On the religiosity of writing

Writing fiction is, in many ways, like a religion. It is a daily practice, a way of life, a set of rituals, an orientation toward the universe. It is a communion with the intangible, a bridge between the finite and infinite. There’s a reason religions use stories to communicate, and it’s the same reason religions persecute storytellers: Stories are powerful. They are how we make sense of what cannot be known.
So imagine a situation in which you were paid to pray, and in which a few of the devout were given huge payouts for their devotion. This does happen. It corrupts religions. And it corrupts writers too. In the words of the poet Jalaluddin Rumi: “If you want money more than anything, / you’ll be bought and sold. / If you have a greed for food, / you’ll be a loaf of bread. / This is a subtle truth: / whatever you love, you are.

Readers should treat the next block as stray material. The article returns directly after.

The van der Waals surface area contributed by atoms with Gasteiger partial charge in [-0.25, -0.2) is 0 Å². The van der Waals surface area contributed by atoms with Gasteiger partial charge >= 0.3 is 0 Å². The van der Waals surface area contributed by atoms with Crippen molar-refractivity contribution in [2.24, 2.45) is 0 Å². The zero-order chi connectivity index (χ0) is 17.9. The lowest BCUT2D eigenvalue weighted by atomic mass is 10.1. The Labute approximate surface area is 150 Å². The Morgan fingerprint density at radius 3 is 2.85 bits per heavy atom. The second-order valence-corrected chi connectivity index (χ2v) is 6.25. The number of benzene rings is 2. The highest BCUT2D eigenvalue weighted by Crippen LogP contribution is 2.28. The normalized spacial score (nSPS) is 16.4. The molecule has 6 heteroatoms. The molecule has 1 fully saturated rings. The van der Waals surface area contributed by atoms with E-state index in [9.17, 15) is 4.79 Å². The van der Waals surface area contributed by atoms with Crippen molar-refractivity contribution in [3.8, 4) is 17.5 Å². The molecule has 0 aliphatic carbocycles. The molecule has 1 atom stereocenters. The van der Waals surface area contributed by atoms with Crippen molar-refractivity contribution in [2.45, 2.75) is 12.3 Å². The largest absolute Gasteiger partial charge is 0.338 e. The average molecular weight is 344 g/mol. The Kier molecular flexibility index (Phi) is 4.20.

The above text is by Mohsin Hamid in NYTBR's Bookends section, and I totally stole it from Ted Thompson's blog. But I absolutely agree with the first segment, in that writing is a devotional act. All art is spiritual, although you could probably argue that life is, too.

The second paragraph I cannot comment on, although I can perhaps observe similar instances in the acting world.